Marketing biz sent 107M spam emails in a year, says watchdog • The Register

Marketing biz sent 107M spam emails in a year, says watchdog • The Register


A recruitment business that sent out an eye watering 107 million spam emails is now nursing a £130,000 ($161,000) fine from Britain’s data watchdog.

London-based Join The Triboo Limited (JTT) dispatched the spams to some 437,324 people between August 2019 and August 2020, meaning the lucky recipients would have found an average of 244 of these messages in their inbox, the Information Commissioner’s Office told us.

“It’s an issue many of us face – opening up our email inboxes and it being filled with emails we did not ask for or consent to,” said Andy Curry, ICO head of investigations. “This shouldn’t be considered a fact of life.”

As Reg readers know, sending direct marketing to unsuspecting individuals is a law-breaking move, as outlined in the UK’s Privacy and Electronic Regulations 2003, the legislation used to penalize JTT.

The company’s actions came to light during an ICO investigation into Leads Work Limited, which was itself fined for contravening PECR by sending unsolicited direct marketing messages. LWL told the regulator it purchased data from a numbers of sources, including JTT.

The ICO found that in addition to direct marketing, JTT also acts as an agency by hosting electronic marketing for third parties to its own distribution lists. And JTT does lead generation and publishes several “editorial” websites that write about job-related topics in which users could subscribe.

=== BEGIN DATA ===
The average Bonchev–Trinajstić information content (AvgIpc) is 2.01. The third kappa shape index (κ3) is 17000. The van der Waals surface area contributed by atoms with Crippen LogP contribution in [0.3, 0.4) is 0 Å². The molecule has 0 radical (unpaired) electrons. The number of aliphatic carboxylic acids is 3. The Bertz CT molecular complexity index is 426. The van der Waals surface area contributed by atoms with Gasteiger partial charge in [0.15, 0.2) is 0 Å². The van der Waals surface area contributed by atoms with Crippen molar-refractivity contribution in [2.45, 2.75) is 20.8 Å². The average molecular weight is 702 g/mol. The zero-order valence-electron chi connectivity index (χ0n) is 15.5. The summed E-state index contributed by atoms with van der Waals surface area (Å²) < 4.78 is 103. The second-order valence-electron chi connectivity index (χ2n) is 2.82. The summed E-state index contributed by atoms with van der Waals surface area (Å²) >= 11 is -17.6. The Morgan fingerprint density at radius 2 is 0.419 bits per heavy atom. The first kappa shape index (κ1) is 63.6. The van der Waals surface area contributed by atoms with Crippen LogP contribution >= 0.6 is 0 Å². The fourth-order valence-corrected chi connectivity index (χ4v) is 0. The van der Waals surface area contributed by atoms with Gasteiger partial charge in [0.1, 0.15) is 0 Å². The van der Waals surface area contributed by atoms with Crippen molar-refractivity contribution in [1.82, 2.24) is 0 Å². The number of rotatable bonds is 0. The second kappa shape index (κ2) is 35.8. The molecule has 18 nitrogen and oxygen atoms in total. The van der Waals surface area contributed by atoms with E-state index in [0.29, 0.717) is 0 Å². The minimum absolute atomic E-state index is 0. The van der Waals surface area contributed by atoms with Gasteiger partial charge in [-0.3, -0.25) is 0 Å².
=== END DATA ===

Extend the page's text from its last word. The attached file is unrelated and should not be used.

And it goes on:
The ICO found JTT did not have valid consent to send the 107 million direct marketing messages.

Not one complaint about the emails was received by the ICO but it was not surprised by this as the emails were hosted and JTT’s role would not necessarily have been apparent to those receiving the emails.

Curry at the ICO said: “We provide advice and support to legitimate companies that want to comply with the law… that is however, not what was happening in this case. The company did not properly seek permission from the people it chose to bombard with spam emails. The company used job seeking websites as a key component in its unlawful campaign.

“In taking this action, we say to the public that we will continue to be on your side and protect you, and we say to any other organization operating outside of the law that we will pursue every case like this brought to us to the fullest extent.” ®

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